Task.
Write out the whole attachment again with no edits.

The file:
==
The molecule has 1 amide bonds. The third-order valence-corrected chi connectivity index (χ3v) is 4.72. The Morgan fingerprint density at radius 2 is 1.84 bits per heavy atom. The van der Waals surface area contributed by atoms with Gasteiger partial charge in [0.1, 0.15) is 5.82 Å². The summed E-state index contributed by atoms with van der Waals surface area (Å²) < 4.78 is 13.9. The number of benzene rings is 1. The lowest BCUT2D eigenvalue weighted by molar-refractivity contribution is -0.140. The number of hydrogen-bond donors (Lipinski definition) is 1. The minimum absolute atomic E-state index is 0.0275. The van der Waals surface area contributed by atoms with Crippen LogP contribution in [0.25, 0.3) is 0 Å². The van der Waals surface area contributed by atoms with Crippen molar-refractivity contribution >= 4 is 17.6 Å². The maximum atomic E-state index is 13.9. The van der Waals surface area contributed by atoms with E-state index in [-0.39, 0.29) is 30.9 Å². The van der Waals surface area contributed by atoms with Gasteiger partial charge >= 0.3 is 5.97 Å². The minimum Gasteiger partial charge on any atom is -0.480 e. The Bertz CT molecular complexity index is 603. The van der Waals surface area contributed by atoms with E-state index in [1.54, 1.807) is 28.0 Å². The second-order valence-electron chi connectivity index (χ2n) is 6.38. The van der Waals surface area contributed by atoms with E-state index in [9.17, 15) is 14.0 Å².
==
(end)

The molecule has 1 amide bonds. The third-order valence-corrected chi connectivity index (χ3v) is 4.72. The Morgan fingerprint density at radius 2 is 1.84 bits per heavy atom. The van der Waals surface area contributed by atoms with Gasteiger partial charge in [0.1, 0.15) is 5.82 Å². The summed E-state index contributed by atoms with van der Waals surface area (Å²) < 4.78 is 13.9. The number of benzene rings is 1. The lowest BCUT2D eigenvalue weighted by molar-refractivity contribution is -0.140. The number of hydrogen-bond donors (Lipinski definition) is 1. The minimum absolute atomic E-state index is 0.0275. The van der Waals surface area contributed by atoms with Crippen LogP contribution in [0.25, 0.3) is 0 Å². The van der Waals surface area contributed by atoms with Crippen molar-refractivity contribution >= 4 is 17.6 Å². The maximum atomic E-state index is 13.9. The van der Waals surface area contributed by atoms with E-state index in [-0.39, 0.29) is 30.9 Å². The van der Waals surface area contributed by atoms with Gasteiger partial charge >= 0.3 is 5.97 Å². The minimum Gasteiger partial charge on any atom is -0.480 e. The Bertz CT molecular complexity index is 603. The van der Waals surface area contributed by atoms with E-state index in [1.54, 1.807) is 28.0 Å². The second-order valence-electron chi connectivity index (χ2n) is 6.38. The van der Waals surface area contributed by atoms with E-state index in [9.17, 15) is 14.0 Å².